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Assistive Systems
Smart Wheelchair

Smart Wheelchair


Nowhere do robots promise to enhance the quality of life of humans as much as in the area of rehabilitation. Robotic technology has the potential to assist physically handicapped and elderly people, especially in the mobility for their day-to-day life. For a traditional wheelchair, an individual must navigate through close quarters in his/her home, which, like many homes, was not designed with handicapped people in mind, by carefully and slowly manipulating the wheelchair through a somewhat rudimentary joystick interface. Controlling his/her movements in this fashion may not only be frustrating and time-consuming, but may even be impossible for individuals who have only limited control of their arm, such as elderly persons who experience periodic tremors in their hands, or stroke victims who have been left with only partial dexterity and movement in their arm. On top of that, very similar maneuvering tasks are typically part of the individual's daily routine, for example, a trip from the bedroom to the bathroom which is notoriously difficult to successfully navigate.

Our goal in this project is to develop a smart wheelchair with a human friendly interface for high-level control, and apply human skill models to significantly enhance the usability and functionality of traditional electric wheelchairs. The research issues in this project include (1) what type, how many, and where to locate sensors on the wheelchair so that models of human skill can be reliably represented and learned; (2) how to effectively model human control strategies with very limited data; (3) how to partition human skill module into series of submodule and assemble a skill module for a more difficult maneuver; (4) how to improve human skill models and filter out the deleterious human control signals due to partial dexterity impairment or manual jerk; and (5) how to design user-friendly interfaces for higher-level control of smart wheelchairs.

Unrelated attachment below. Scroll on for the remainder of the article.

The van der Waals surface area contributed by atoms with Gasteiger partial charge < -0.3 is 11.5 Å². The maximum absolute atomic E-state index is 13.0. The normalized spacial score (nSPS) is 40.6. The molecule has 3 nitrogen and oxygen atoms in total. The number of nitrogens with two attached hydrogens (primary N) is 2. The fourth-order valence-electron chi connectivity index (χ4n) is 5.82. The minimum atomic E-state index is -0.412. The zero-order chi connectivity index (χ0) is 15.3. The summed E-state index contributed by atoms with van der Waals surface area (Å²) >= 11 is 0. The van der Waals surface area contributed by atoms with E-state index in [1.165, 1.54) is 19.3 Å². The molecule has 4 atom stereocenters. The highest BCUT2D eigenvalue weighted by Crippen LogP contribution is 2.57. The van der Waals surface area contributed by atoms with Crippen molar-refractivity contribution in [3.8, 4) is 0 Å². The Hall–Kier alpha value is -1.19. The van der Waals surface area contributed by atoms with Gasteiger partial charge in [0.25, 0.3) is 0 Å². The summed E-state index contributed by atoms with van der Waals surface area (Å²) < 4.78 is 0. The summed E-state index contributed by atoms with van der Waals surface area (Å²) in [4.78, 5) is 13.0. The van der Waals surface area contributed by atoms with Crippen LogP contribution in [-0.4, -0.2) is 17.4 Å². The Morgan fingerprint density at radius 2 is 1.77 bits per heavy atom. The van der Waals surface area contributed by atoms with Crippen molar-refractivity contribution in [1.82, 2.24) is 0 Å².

With the rapidly shrinking costs of modern computing and sensing, we can expect that the costs of outfitting a traditional wheelchair with the required on-board computer and sensors, can be kept at a minimum. In exchange, a disabled person may significantly improve his/her day-to-day life, as he/she teachs the wheelchair over time to perform maneuvers autonomously and with rider comfort in mind.

Key Investigators: Yangsheng Xu, Michael Nechyba, K.K. Lee, Qi Wang, Cedric Law
Smart Wheelchair
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